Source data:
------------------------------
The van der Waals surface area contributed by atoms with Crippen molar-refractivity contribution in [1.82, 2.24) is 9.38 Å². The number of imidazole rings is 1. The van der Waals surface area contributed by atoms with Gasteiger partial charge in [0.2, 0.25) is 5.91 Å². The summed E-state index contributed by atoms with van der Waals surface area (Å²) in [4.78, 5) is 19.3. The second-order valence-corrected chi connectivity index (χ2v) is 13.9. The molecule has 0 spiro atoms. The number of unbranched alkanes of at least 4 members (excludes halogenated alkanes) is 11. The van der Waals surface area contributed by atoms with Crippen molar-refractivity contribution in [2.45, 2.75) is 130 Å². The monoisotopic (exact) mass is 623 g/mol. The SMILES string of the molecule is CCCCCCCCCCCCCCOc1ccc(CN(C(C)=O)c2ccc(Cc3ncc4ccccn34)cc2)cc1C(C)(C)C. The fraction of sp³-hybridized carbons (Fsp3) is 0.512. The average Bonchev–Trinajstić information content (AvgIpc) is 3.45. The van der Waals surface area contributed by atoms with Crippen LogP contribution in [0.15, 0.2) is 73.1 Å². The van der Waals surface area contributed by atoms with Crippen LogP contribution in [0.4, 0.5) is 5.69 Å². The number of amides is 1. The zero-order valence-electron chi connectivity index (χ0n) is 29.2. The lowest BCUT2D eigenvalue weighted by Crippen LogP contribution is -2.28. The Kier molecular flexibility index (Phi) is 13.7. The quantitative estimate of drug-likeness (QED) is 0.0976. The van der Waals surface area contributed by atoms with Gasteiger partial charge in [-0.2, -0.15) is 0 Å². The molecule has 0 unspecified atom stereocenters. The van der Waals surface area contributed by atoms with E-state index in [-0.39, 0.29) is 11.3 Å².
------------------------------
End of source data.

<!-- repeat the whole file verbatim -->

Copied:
The van der Waals surface area contributed by atoms with Crippen molar-refractivity contribution in [1.82, 2.24) is 9.38 Å². The number of imidazole rings is 1. The van der Waals surface area contributed by atoms with Gasteiger partial charge in [0.2, 0.25) is 5.91 Å². The summed E-state index contributed by atoms with van der Waals surface area (Å²) in [4.78, 5) is 19.3. The second-order valence-corrected chi connectivity index (χ2v) is 13.9. The molecule has 0 spiro atoms. The number of unbranched alkanes of at least 4 members (excludes halogenated alkanes) is 11. The van der Waals surface area contributed by atoms with Crippen molar-refractivity contribution in [2.45, 2.75) is 130 Å². The monoisotopic (exact) mass is 623 g/mol. The SMILES string of the molecule is CCCCCCCCCCCCCCOc1ccc(CN(C(C)=O)c2ccc(Cc3ncc4ccccn34)cc2)cc1C(C)(C)C. The fraction of sp³-hybridized carbons (Fsp3) is 0.512. The average Bonchev–Trinajstić information content (AvgIpc) is 3.45. The van der Waals surface area contributed by atoms with Crippen LogP contribution in [0.15, 0.2) is 73.1 Å². The van der Waals surface area contributed by atoms with Crippen LogP contribution in [0.4, 0.5) is 5.69 Å². The number of amides is 1. The zero-order valence-electron chi connectivity index (χ0n) is 29.2. The lowest BCUT2D eigenvalue weighted by Crippen LogP contribution is -2.28. The Kier molecular flexibility index (Phi) is 13.7. The quantitative estimate of drug-likeness (QED) is 0.0976. The van der Waals surface area contributed by atoms with Gasteiger partial charge in [-0.2, -0.15) is 0 Å². The molecule has 0 unspecified atom stereocenters. The van der Waals surface area contributed by atoms with E-state index in [-0.39, 0.29) is 11.3 Å².